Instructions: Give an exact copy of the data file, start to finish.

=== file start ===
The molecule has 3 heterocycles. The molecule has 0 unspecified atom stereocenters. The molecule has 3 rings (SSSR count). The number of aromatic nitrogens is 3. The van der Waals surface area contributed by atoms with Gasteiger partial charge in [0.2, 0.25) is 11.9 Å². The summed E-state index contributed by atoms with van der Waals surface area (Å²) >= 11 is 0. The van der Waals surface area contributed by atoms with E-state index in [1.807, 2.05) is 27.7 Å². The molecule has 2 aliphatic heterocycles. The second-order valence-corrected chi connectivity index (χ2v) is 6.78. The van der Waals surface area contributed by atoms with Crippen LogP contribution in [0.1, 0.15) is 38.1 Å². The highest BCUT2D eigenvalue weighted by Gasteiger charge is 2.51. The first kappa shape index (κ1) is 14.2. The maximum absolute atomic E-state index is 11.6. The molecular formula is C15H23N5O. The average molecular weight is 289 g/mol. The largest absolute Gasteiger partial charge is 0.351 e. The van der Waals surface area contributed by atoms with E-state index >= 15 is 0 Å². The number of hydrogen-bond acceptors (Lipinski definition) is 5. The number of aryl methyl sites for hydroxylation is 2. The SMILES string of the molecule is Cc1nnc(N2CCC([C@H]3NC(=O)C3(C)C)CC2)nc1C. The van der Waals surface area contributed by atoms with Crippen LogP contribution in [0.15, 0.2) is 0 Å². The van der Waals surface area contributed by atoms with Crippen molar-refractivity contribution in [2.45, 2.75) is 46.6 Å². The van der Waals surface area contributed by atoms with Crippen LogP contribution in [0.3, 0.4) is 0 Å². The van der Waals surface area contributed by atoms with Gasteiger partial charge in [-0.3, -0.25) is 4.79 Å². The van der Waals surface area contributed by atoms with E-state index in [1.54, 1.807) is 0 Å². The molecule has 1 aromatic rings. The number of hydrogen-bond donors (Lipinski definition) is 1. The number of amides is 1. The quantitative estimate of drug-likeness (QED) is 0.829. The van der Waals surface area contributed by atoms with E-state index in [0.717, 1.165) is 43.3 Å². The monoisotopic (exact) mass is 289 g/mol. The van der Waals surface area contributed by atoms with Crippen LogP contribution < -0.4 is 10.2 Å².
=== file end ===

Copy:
The molecule has 3 heterocycles. The molecule has 0 unspecified atom stereocenters. The molecule has 3 rings (SSSR count). The number of aromatic nitrogens is 3. The van der Waals surface area contributed by atoms with Gasteiger partial charge in [0.2, 0.25) is 11.9 Å². The summed E-state index contributed by atoms with van der Waals surface area (Å²) >= 11 is 0. The van der Waals surface area contributed by atoms with E-state index in [1.807, 2.05) is 27.7 Å². The molecule has 2 aliphatic heterocycles. The second-order valence-corrected chi connectivity index (χ2v) is 6.78. The van der Waals surface area contributed by atoms with Crippen LogP contribution in [0.1, 0.15) is 38.1 Å². The highest BCUT2D eigenvalue weighted by Gasteiger charge is 2.51. The first kappa shape index (κ1) is 14.2. The maximum absolute atomic E-state index is 11.6. The molecular formula is C15H23N5O. The average molecular weight is 289 g/mol. The largest absolute Gasteiger partial charge is 0.351 e. The van der Waals surface area contributed by atoms with E-state index >= 15 is 0 Å². The number of hydrogen-bond acceptors (Lipinski definition) is 5. The number of aryl methyl sites for hydroxylation is 2. The SMILES string of the molecule is Cc1nnc(N2CCC([C@H]3NC(=O)C3(C)C)CC2)nc1C. The van der Waals surface area contributed by atoms with Crippen LogP contribution in [0.15, 0.2) is 0 Å². The van der Waals surface area contributed by atoms with Crippen molar-refractivity contribution in [2.45, 2.75) is 46.6 Å². The van der Waals surface area contributed by atoms with Crippen LogP contribution in [0.3, 0.4) is 0 Å². The van der Waals surface area contributed by atoms with Gasteiger partial charge in [-0.3, -0.25) is 4.79 Å². The van der Waals surface area contributed by atoms with E-state index in [1.54, 1.807) is 0 Å². The molecule has 1 aromatic rings. The number of hydrogen-bond donors (Lipinski definition) is 1. The number of amides is 1. The quantitative estimate of drug-likeness (QED) is 0.829. The van der Waals surface area contributed by atoms with E-state index in [0.717, 1.165) is 43.3 Å². The monoisotopic (exact) mass is 289 g/mol. The van der Waals surface area contributed by atoms with Crippen LogP contribution < -0.4 is 10.2 Å².